Language, Socialization, New Acquaintances


In the latest episode of our podcast, we spoke with Anna Humenna, a personal growth coach and participant in our project #coachtheukrainian, about how Ukrainians integrate and build new acquaintances in Switzerland and learn new languages. Below are the main conclusions and quotes from the discussion.

From the beginning of our conversation, Anna and I agreed that the Swiss are reserved, not very open, and not too emotional. Of course, they are very polite and friendly, but finding friends or good acquaintances is quite challenging. Even foreigners who have lived in Switzerland for years have mentioned this. Locals are reluctant to include others in their close circle of communication, which must be considered when trying to socialize.


To avoid feeling isolated, it's worth paying attention to expat communities, which are quite numerous in Switzerland. These are open, multilingual, and multicultural platforms where joining can expand one's social circle, help find friends, and learn many interesting things about Switzerland and other countries around the world.

Learning the language as the foundation for socialization

To integrate into the local community, knowing the language of the country you reside in is essential. It's crucial for communication, employment, and overall successful integration. Therefore, language proficiency is always a top priority for immigrants. Anna shared her experience of learning German, including the internal resistance she faced and how she gradually overcame it.

"I learned German both in school and at university, but I never used it in practice. I had some foundation, but it wasn't conversational. So, when I came to Switzerland, I started taking German courses that didn't last long, as they were conducted voluntarily. Then I tried to study the language independently but couldn't keep the discipline. Now, I have individual lessons with a teacher from Ukraine. I want to reach fluent communication; otherwise, I can't manage. However, I work and can't find time to attend classes, so my path is individual lessons. In this case, I have the flexibility to choose when to study. Of course, learning the language becomes much easier when you are surrounded by it in everyday life. Everything accelerates when you hear the language in shops, on TV, or in public transport. I try to speak German in stores, even though I want to switch to English, but I force myself not to do that. I must admit I had quite a resistance to learning German. Everything irritated me. But at some point, I realized that what irritated me was that I didn't understand anything. When I wanted to express something in the words I wanted and at the pace I wanted, I couldn't do it because of my limited vocabulary and knowledge. That's when I realized I didn't want to learn the language; I just wanted to know it. However, learning a language is hard work. And any task requires time and patience."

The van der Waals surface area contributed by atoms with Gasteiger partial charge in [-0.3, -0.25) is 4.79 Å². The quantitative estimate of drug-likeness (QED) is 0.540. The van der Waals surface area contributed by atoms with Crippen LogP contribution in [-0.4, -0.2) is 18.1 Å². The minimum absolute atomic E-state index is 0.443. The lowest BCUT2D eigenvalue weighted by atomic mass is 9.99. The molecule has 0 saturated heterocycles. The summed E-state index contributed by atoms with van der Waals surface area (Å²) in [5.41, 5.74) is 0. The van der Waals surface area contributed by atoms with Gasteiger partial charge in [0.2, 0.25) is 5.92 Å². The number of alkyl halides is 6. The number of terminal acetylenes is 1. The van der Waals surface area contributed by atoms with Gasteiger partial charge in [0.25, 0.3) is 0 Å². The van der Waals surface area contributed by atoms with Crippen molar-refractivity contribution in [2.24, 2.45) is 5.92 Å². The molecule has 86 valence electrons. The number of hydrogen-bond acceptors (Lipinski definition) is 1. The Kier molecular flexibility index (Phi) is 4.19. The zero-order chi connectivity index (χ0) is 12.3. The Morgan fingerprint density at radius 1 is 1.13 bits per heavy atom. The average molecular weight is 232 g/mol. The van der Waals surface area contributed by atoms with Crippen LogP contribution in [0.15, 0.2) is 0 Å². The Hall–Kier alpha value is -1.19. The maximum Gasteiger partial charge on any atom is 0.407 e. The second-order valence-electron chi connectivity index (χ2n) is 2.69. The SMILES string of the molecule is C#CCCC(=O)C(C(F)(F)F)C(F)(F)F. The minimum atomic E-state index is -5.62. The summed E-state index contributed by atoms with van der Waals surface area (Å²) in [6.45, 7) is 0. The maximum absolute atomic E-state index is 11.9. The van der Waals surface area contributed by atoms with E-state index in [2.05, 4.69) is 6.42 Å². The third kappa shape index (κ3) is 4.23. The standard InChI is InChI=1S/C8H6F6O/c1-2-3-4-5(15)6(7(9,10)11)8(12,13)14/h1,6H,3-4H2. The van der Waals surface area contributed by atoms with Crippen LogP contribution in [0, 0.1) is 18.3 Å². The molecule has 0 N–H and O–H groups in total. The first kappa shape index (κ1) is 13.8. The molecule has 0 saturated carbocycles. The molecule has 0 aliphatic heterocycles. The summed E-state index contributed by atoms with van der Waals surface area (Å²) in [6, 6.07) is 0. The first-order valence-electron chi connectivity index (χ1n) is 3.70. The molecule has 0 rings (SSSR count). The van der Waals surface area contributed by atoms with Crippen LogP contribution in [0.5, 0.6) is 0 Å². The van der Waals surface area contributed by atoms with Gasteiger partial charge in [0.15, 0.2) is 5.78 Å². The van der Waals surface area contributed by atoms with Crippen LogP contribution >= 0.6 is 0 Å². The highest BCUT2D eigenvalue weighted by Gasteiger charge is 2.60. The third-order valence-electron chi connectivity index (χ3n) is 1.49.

Advice for those aspiring to master a language:

  • Realize that learning a language requires effort, and you must dedicate considerable time to it.
  • Give yourself time for reflection and acceptance.
  • Choose a pace and learning format that suits you best.
  • Take small steps if you don't have the energy for big ones, but always move towards your goal.

"When I started taking lessons with a teacher," says Anna, "it was just one lesson per week. It was very little, but it was my small initial step. Even now, I have only one lesson per week, and I know that when I feel more settled, I will increase it to two lessons, not to overwhelm myself. This is a normal gradual process. I understand that I must get used to the fact that German exists, it needs to be learned, and I can't avoid it. But still, I believe that to feel noticeable progress and to be able to praise myself for something, I need to study the language every day."

"I must also admit that, from the beginning, I didn't pay enough attention to learning French. I work in English, and all my acquaintances are either Ukrainians or foreigners who communicate in English. Therefore, I didn't have an urgent need to learn French. For a while now, I've only had a basic level of language proficiency. I never fully mastered it on a professional level. I can communicate at a fundamental level in shops, markets, administrative or municipal offices, but I need more than that for work. And I deeply regret that at the beginning, when I could have studied intensively, I didn't do it."